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5 Already springing hope I feel,
God will destroy the power of hell;
God from a land of wars and pain,
Leads me where peace and safety reign.

6 One only care my soul shall know,
Father, all thy commands to do;
And feel what endless age shall prove,
That thou, my Lord, my God, art love.

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f W W WHEN rising from the bed of death.
O'erwhelm'd with guilt and fear,
I view my Maker face to face,
O how shall I appear!

2 If yet while pardon may be found,
And mercy may be sought,
My soul with inward horror shrinks,
And trembles at the thought,

3 When thou, O Lord, shalt stand disclos’d
In majesty severe,
And sit in *. on my soul,
O how shall I appear!

4 O may my broken, contrite heart,
Timely my sins lament,
And early, with repentant tears,
Eternal wo prevent!

5 Behold the sorrows of my heart,
Ere yet it be too late;
And hear my Saviour's dying groan,
To give those sorrows weight!

6 For never shall my soul despair
Her pardon to secure,
Who knows thine only Son hath died
To make that pardon sure.

Alfreton.] HYMN 76. L. M.

! O% for a glance of heavenly day, To take this stubborn heart away;

And thaw, with beams of love divine,

This heart, this frozen heart of mine!

2 The rocks can rend; the earth can quake:
The seas can roar; the mountains shake;
Of feeling, all things show some sign,
But this unfeeling heart of mine.
3 To hear the sorrows thou hast felt,
O Lord, an adamant would melt:
But I can read each moving line,
And nothing moves this heart of mine.
4 Thy judgments too, unmov’d I hear,
(Amazing thought!) which devils fear,
Goodness and wrath in vain combine
To stir this stupid heart of mine.
5 But something yet can do the deed;
And that blest something much I need :
Thy Spirit can from dross refine,
And melt and change this heart of mine.

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1 OME, O thou Traveller unknown, Whom still I hold, but cannot see' My company before is gone, And I am left alone with thee: With thee all night I mean to stay, And wrestle till the break of day. 2 I need not tell thee who I am; My misery and sin declare; Thyself hast call'd me by my name, Look on thy * and read it there : 2

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But who, I ask thee, who art thou ?
Tell me thy name, and tell me now-

In vain thou strugglest to get free,
I never will unloose my hold;
Art thou the man that died for me?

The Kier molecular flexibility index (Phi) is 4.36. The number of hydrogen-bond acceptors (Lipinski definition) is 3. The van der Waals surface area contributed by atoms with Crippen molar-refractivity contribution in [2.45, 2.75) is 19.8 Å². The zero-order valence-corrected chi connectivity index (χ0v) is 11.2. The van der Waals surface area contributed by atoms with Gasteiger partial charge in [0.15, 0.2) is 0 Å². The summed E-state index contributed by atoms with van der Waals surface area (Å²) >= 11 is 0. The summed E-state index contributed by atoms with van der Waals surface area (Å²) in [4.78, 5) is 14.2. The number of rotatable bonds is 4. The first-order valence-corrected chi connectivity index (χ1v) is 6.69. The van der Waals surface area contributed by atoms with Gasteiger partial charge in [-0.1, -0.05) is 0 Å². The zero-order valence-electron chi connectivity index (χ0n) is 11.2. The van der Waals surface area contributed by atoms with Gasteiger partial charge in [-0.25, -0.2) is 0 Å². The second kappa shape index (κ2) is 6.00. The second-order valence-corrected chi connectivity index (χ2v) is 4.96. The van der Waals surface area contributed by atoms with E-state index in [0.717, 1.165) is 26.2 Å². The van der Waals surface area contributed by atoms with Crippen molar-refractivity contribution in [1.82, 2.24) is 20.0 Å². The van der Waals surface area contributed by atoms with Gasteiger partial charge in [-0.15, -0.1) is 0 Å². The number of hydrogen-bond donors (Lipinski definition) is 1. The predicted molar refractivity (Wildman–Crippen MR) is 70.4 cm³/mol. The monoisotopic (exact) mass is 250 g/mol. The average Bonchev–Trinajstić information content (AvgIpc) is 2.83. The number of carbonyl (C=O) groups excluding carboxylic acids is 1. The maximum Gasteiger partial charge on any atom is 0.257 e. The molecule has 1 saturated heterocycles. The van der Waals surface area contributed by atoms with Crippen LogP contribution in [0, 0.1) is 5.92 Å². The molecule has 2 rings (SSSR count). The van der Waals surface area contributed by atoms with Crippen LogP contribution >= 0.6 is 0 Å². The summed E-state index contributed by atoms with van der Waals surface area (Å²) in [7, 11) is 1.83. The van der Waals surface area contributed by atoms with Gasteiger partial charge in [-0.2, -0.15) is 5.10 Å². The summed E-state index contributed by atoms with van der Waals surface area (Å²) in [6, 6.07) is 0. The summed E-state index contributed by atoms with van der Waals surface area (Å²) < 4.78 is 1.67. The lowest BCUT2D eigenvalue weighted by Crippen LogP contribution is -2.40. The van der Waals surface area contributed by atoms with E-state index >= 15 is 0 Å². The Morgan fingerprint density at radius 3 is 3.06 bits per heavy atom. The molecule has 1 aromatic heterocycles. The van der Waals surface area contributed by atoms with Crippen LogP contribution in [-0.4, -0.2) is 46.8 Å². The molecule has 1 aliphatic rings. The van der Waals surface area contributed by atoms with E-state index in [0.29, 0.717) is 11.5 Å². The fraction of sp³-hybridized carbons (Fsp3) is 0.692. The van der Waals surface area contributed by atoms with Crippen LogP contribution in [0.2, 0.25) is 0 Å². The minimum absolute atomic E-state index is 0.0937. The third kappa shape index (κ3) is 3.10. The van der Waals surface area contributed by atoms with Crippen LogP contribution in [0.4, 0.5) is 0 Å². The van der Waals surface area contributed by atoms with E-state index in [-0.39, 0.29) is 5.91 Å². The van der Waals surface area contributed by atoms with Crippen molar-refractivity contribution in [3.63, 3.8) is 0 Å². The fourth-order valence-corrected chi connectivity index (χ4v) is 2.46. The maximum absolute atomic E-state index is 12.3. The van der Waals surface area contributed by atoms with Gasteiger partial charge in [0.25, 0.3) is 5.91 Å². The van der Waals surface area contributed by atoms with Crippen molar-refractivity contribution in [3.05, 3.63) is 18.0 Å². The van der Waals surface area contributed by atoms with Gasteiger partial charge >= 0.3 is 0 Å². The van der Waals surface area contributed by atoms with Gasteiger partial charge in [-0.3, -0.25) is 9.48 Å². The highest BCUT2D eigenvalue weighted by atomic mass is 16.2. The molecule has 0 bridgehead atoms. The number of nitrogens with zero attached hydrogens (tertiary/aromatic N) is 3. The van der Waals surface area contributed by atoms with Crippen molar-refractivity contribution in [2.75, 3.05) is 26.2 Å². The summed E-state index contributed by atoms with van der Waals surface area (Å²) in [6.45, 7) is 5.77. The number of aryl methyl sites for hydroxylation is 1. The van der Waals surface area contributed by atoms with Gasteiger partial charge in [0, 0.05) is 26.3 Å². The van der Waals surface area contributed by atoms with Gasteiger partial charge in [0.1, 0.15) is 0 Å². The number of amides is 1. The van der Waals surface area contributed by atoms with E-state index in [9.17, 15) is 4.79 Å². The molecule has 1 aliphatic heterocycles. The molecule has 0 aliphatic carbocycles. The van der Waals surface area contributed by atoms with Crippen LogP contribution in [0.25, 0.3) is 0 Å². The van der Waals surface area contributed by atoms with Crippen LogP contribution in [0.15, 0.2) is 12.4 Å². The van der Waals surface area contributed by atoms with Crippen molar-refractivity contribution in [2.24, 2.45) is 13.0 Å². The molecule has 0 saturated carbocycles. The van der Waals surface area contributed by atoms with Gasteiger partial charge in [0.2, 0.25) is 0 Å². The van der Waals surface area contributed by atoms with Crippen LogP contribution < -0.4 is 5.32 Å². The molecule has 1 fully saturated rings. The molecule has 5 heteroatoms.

The secret of thy love unfold:
Wrestling, I will not let thee go,
Till I thy name, thy nature know.

Wilt thou not yet to me reveal
Thy new, unutterable name !
Tell me, I still beseech thee, tell;
To know it now resolv’d I am :
Wrestling, I will not let thee go,
Till I thy name, thy nature know.

What though my shrinking flesh complain.
And murmur to contend so long:
I rise superior to my pain:
When I am weak, then I am strong!
And when my all of strength shall fail,
I shall with the God-Man prevail.

SECOND PART.
YIELD to me now, for I am weak,
But confident in self-despair;
Speak to my heart, in blessings speak;
Be conquer’d by my instant prayer:
Speak, or thou never hence shalt move,
And tell me if thy name be love.

'Tis love! 'tis love! thou diedst for me;
I hearthy wisper in my heart;
The morning breaks, the shadows flee,
Pure, universal love thou art:
To me, to all, thy bowels move,
Thy nature and thy name is love.

3 My prayer hath power with God; the grace

Unspeakable I now receive;

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Through faith I see thee face to face; I see thee face to face, and live! In vain I have not wept and strove; Thy nature and thy name is Love. I know thee, Saviour, who thou art. Jesus, the feeble sinner's friend : Nor wilt thou with the night depart, But stay and love me to the end: Thy mercies never shall remove, Thy nature and thy name is Love. 5 The Sun of Righteousness on me Hath rose with healing in his wings; o Wither'd my nature's strength; from thee My soul its life and succour brings; My help is all laid up above; Thy nature and thy name is Love. 6 Contented now upon my thigh I halt, till life’s short journey end; All helplessness, all weakness, I " ' On thee alone for strength depend; Nor have I power from thee to move ; Thy nature and thy name is Love.

7 Lame as Jam, I take the prey;
Hell, earth, and sin, with ease o'ercome :
I leap for joy, pursue my way,
And, as a bounding hart, fly home;
Through all eternity to prove
Thy nature and thy name is Love.

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! THOU, whom fain my soul would love!
Whom I would gladly die to know ;
This veil of unbelief remove,
And show me all thy goodness, show:
Jesus thyself in me reveal,
Tell me thy name, thy nature tell.

2 Hast thou been with me, Lord, so long, * Yet thee, my Lord, have I not known! I claim thee with a faltering tongue; I pray thee in a feeble groan, Tell me, O tell me who thou art And speak thy Name into my heart.

3 If now thou talkest by the way
With such an abject worm as me.
The mystery of grace display;
Open mine eyes that I may see:
That I may understand thy word,
And now cry out, “It is the Lord.”

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1 ONG have I seem'd to serve Thee, Elord.
With unavailing pain:
Fasted, and pray'd, and read thy word,
And heard it preach'd in vain.

2 Oft did I with th' assembly join,
And near thy altar drew ;
A form of godliness was mine,
The power I never knew.

3 I rested in the outward law,
Nor knew its deep design:
The length and breadth I never saw,
And height of love divine.

4 To please thee thus at length I see,
Wainly I hop’d and strove;
For what are outward things to thee.
Unless they spring from love 2

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